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Geodesic Dome Who Was Buck Minster Fuller

Geodesic Dome Who Was Buck Minster Fuller

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Published by Tensegrity Wiki
This lesson was created as a supplement to the Fuller’s Fantastic Geodesic Dome program at the National Building Museum. It is designed to be used in your classroom independently, or as an activity before or after a school program at the Museum. For more information about and to register for the National Building Museum’s school programs, visit http://www.nbm.org/schools-educators/school-visit/. The Fuller’s Fantastic Geodesic Dome program teaches fifth through ninth grade students about principles of engineering and design. Through studying geodesic domes, students are exposed to an innovative solution to the ongoing challenge of creating structures—how to maximize space while creating a strong, cost-effective, people-friendly structure. By studying the geodesic dome and its construction, students learn about materials, structures, and forces present in all buildings.
This lesson was created as a supplement to the Fuller’s Fantastic Geodesic Dome program at the National Building Museum. It is designed to be used in your classroom independently, or as an activity before or after a school program at the Museum. For more information about and to register for the National Building Museum’s school programs, visit http://www.nbm.org/schools-educators/school-visit/. The Fuller’s Fantastic Geodesic Dome program teaches fifth through ninth grade students about principles of engineering and design. Through studying geodesic domes, students are exposed to an innovative solution to the ongoing challenge of creating structures—how to maximize space while creating a strong, cost-effective, people-friendly structure. By studying the geodesic dome and its construction, students learn about materials, structures, and forces present in all buildings.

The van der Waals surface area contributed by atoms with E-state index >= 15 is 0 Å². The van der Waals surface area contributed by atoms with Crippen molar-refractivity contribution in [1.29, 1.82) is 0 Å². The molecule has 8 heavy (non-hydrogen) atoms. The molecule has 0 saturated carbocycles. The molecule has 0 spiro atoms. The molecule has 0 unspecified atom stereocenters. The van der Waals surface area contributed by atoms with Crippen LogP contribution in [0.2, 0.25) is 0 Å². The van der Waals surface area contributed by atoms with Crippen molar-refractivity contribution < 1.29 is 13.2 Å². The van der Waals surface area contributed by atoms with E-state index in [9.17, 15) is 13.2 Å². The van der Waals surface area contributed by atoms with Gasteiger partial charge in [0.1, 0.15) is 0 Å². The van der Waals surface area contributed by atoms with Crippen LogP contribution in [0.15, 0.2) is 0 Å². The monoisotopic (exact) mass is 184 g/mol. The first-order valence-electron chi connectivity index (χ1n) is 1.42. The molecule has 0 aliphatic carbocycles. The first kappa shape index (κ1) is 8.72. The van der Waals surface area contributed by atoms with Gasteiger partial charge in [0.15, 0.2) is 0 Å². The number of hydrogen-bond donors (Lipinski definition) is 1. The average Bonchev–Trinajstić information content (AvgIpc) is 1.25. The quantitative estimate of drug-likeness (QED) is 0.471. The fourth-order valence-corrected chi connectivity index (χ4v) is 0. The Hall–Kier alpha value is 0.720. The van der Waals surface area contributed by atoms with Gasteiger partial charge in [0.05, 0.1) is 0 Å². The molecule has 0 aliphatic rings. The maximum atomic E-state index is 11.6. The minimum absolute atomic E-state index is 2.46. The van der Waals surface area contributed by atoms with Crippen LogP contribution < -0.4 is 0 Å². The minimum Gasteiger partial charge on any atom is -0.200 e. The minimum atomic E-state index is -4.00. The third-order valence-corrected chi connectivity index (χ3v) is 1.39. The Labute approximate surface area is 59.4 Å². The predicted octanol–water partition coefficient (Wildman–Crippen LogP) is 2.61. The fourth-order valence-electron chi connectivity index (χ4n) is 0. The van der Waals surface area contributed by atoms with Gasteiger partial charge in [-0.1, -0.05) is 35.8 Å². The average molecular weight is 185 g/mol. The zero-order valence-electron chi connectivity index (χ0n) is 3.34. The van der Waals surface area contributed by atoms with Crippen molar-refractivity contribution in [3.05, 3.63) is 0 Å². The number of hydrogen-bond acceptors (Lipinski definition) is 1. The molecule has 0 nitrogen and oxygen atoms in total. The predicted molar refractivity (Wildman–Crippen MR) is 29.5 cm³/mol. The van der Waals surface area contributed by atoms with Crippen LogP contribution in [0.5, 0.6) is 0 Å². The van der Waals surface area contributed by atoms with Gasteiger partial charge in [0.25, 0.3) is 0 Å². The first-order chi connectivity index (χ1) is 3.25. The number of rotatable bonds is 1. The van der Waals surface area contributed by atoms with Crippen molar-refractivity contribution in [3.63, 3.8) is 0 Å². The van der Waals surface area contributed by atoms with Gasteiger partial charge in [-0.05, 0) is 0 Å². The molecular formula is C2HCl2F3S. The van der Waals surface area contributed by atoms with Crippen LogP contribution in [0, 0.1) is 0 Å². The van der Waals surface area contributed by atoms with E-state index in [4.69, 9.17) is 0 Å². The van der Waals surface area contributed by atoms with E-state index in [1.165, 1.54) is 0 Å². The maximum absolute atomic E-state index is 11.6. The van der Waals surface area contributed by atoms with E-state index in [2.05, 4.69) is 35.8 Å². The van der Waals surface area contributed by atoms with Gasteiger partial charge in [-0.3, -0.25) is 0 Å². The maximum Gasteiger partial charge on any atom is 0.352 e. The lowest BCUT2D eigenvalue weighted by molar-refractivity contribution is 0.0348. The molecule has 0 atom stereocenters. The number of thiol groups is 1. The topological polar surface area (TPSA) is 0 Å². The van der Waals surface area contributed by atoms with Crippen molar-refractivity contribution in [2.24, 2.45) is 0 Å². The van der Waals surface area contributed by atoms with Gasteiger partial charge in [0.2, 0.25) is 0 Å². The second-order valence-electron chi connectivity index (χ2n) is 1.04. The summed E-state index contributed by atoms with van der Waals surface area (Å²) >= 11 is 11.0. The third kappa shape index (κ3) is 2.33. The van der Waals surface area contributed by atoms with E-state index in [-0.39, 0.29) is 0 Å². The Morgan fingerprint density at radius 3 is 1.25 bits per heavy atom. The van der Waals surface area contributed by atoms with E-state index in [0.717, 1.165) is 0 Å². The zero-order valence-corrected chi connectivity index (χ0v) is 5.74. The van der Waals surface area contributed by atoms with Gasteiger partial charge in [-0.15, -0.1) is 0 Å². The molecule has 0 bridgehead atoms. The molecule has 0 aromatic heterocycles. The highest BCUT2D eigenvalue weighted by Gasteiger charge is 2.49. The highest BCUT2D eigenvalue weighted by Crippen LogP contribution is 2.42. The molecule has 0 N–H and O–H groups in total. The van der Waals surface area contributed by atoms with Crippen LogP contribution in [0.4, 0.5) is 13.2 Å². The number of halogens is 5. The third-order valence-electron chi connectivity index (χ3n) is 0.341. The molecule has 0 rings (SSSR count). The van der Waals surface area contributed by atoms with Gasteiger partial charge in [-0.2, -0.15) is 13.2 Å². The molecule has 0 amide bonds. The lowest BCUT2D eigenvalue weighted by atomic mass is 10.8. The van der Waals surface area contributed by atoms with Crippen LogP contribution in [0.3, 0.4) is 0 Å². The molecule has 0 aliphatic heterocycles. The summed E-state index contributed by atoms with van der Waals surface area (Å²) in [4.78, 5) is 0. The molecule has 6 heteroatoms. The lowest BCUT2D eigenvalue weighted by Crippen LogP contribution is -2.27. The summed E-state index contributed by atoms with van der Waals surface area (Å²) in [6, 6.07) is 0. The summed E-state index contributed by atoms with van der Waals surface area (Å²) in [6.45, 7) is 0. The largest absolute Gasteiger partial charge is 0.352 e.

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Categories:Topics, Art & Design
Published by: Tensegrity Wiki on Apr 03, 2010